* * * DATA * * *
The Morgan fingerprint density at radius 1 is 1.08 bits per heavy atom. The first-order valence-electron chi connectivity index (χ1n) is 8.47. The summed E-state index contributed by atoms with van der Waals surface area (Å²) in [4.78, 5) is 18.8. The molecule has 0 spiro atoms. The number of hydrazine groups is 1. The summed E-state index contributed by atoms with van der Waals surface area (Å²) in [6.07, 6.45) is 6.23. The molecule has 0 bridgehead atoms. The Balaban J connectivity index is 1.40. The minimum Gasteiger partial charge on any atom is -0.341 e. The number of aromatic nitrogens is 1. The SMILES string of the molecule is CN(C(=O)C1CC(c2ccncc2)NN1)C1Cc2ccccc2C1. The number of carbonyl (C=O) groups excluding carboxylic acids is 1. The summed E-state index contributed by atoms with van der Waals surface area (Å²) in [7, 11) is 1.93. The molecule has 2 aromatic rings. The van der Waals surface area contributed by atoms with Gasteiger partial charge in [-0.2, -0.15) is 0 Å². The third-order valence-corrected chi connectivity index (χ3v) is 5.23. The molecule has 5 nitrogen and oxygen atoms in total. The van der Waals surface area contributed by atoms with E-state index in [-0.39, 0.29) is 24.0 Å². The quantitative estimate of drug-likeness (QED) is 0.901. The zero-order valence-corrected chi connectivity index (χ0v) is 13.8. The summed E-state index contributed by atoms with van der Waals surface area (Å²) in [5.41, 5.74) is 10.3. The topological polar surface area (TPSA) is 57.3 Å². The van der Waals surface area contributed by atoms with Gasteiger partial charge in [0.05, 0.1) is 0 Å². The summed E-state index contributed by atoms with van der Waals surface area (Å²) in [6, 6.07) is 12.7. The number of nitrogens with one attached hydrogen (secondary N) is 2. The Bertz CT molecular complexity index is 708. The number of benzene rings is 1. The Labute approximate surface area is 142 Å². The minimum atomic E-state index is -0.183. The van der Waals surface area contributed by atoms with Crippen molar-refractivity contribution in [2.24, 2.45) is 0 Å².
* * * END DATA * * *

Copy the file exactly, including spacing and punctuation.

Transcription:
The Morgan fingerprint density at radius 1 is 1.08 bits per heavy atom. The first-order valence-electron chi connectivity index (χ1n) is 8.47. The summed E-state index contributed by atoms with van der Waals surface area (Å²) in [4.78, 5) is 18.8. The molecule has 0 spiro atoms. The number of hydrazine groups is 1. The summed E-state index contributed by atoms with van der Waals surface area (Å²) in [6.07, 6.45) is 6.23. The molecule has 0 bridgehead atoms. The Balaban J connectivity index is 1.40. The minimum Gasteiger partial charge on any atom is -0.341 e. The number of aromatic nitrogens is 1. The SMILES string of the molecule is CN(C(=O)C1CC(c2ccncc2)NN1)C1Cc2ccccc2C1. The number of carbonyl (C=O) groups excluding carboxylic acids is 1. The summed E-state index contributed by atoms with van der Waals surface area (Å²) in [7, 11) is 1.93. The molecule has 2 aromatic rings. The van der Waals surface area contributed by atoms with Gasteiger partial charge in [-0.2, -0.15) is 0 Å². The third-order valence-corrected chi connectivity index (χ3v) is 5.23. The molecule has 5 nitrogen and oxygen atoms in total. The van der Waals surface area contributed by atoms with E-state index in [-0.39, 0.29) is 24.0 Å². The quantitative estimate of drug-likeness (QED) is 0.901. The zero-order valence-corrected chi connectivity index (χ0v) is 13.8. The summed E-state index contributed by atoms with van der Waals surface area (Å²) in [5.41, 5.74) is 10.3. The topological polar surface area (TPSA) is 57.3 Å². The van der Waals surface area contributed by atoms with Gasteiger partial charge in [0.05, 0.1) is 0 Å². The summed E-state index contributed by atoms with van der Waals surface area (Å²) in [6, 6.07) is 12.7. The number of nitrogens with one attached hydrogen (secondary N) is 2. The Bertz CT molecular complexity index is 708. The number of benzene rings is 1. The Labute approximate surface area is 142 Å². The minimum atomic E-state index is -0.183. The van der Waals surface area contributed by atoms with Crippen molar-refractivity contribution in [2.24, 2.45) is 0 Å².